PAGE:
Denmark Children and School

Denmark Children and School

School in Denmark

Two thirds of Danish children attend a day nursery between the ages of six months and two years. 94 percent of the children then go to daycare at the age of three. All children have to attend preschool for one year.

Danish children go to school together for nine years. This is called elementary school, in Danish: Folkeskole. Students do not receive any grades until 7th grade. The Folkeskole ends with a final exam, the FSA. This is the abbreviation for: Folkeskolens Afgangsprøve. The pupils can still do 10th grade voluntarily. Or they switch to high school. After a further three school years, the Danish Abitur can be obtained there, i.e. student-approved. Around a quarter of Danish students attend a private school.

The Folkeskole subjects are those that are also taught in Germany: math, biology, geography, history or English. In addition, Danish children have lessons in Danish (just like you in German). A curriculum with specific goals is developed for each student. On average there are only 20 students in a class, more than 28 are not allowed.

The Danish pupils also get grades, from -3 to 12 points. With -3 or 0 you did not pass. You have passed with 12, 10, 7, 4 or 2 points. 12 points would be a 1+ in the German grading system. Check searchforpublicschools to see schooling information in other European countries.

There is also the Efterskole. This is a boarding school for 8th to 10th grade students. After all, 15 percent of Danish children attend such a school. In German the name means “Nachschule”. It was originally a school that began after compulsory schooling was seven years old. Coexistence plays an important role here. Creativity is often particularly encouraged. There are many offers for art, music and theater.

Children in Denmark

Girls born in Denmark are often called Sofia, Ida, Isabella or Emma. Freja, Anna and Caroline are also popular first names.

Danish boys are often baptized William, Lucas, Victor or Noah. Frederic, Emil and Liam are also popular. When Ida and Emil meet, they say “Hey!” – that means “hello” in Danish.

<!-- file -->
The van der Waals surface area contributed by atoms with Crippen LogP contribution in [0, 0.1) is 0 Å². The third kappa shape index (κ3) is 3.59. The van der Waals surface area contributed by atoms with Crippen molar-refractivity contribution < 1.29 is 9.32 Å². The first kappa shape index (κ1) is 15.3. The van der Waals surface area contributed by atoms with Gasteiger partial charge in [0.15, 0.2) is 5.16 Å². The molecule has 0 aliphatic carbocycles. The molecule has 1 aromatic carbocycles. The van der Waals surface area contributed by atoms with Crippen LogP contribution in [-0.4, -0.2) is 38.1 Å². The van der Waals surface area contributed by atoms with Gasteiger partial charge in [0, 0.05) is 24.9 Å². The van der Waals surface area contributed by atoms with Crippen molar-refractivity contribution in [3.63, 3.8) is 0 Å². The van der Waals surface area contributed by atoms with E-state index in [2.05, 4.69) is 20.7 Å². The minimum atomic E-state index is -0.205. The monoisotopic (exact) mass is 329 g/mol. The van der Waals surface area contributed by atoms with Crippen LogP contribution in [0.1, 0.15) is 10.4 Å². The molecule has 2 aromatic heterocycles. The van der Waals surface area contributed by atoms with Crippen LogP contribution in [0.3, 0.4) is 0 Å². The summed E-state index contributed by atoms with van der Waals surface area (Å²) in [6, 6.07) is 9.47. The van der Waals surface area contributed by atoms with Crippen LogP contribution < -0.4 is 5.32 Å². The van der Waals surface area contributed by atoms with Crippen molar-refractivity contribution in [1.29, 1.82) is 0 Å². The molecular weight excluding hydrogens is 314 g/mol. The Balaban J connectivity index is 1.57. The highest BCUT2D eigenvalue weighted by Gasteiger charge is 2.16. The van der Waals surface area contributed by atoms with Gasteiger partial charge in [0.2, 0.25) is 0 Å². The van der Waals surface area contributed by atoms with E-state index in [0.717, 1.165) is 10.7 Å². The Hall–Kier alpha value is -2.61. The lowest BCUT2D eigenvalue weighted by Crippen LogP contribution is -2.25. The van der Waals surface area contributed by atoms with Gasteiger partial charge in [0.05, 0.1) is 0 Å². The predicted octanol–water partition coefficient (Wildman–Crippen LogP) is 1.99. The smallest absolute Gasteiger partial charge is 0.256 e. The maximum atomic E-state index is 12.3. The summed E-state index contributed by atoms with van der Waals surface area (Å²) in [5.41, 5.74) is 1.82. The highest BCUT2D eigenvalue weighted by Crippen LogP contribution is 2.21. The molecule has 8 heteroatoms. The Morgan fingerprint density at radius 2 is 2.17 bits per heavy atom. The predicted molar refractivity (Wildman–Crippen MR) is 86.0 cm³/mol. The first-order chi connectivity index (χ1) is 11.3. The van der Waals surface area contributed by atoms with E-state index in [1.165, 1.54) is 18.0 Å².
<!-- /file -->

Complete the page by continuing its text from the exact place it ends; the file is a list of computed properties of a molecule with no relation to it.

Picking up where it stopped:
One of the most famous toys that you’ve probably played with comes from Denmark: Lego ! The small building blocks have been around since 1949, but they looked a little different back then. Since 1959, the stones have had the shape they still have today. The name is derived from “leg godt”, which is Danish and means “play well”.

The first Legoland also opened in Denmark in 1968: a large amusement park that not only features wild carousels and roller coasters, but also Miniland. World-famous buildings on a scale of 1:20 to 1:40 were recreated here from 20 million Lego bricks.

But Danish children don’t just like to play with Lego. Because the water is so close from almost everywhere, they also like and like to batheWater sports. Football is also very popular in Denmark.

Hans Christian Andersen knows every Danish child. He lived from 1805 to 1875 and he is arguably the most famous poet in the country. He wrote a lot of fairy tales. Perhaps you know one of these: “The Ugly Duckling”, “The Emperor’s New Clothes” and “The Princess and the Pea” are the most famous.

And what do Danish children like to snack on? Soft ice cream and liquorice !

Denmark Children and School

Childcare in Denmark

Danish children are entitled to care in an institution from the 26th week of their life, i.e. the 7th month. Almost 70 percent of Danish parents both work full-time – in Germany it is only 25 percent. This applies to households with children under the age of 14; the figures are from 2014. Childcare has a much longer tradition in Denmark than here. There are hardly any closing times during the summer holidays, so that the children can be looked after in the day care center or in the after-school care center.

Danish Christmas

How do Danes celebrate Christmas?

Advent wreaths and advent calendars are just as common in Danish families as they are here. The calendar candle is also an advent custom. It is divided into 24 sections and will be burned down until Christmas Eve. In addition, cookies are baked in the run-up to Christmas, for example gingerbread.

From Sweden, the Lucia festival has also spread to Denmark. It is celebrated on December 13th. Lucia can be a girl. She is accompanied by other girls. They all wear white robes and wreaths with candles in their hair. They come to schools or factories and sing songs.

Glædelig jul

Christmas means Jul in Danish. Christmas Eve is then Juleaften. The living room is decorated and the Christmas tree is set up. As with us in Germany, these are the gifts. Often red and white braided Christmas hearts hang on it, the Julehjerten that the children made. Sometimes the trees are decorated with small Danish flags. Many families have roast pork, duck or even goose to eat. There is also potatoes, red cabbage and brown sauce.

Traditionally, there is almond milk rice for dessert. A whole almond is hidden in it. Anyone who finds them will receive a small present, for example a marzipan pig. You can find a recipe for this in the participation tip !

After dinner there is dancing around the Christmas tree, the Juletrae. Christmas carols are sung, for example “Nu er det jul igen” and “Et barn er født i Bethlehem”.

A bowl of red fruit jelly is placed in the attic or in front of the door for Christmas. Who that is? Nits are goblins, little guys with white beards. The Christmas nibs helps Santa Claus and expects a gift from the families in return…

Glædelig jul – Merry Christmas!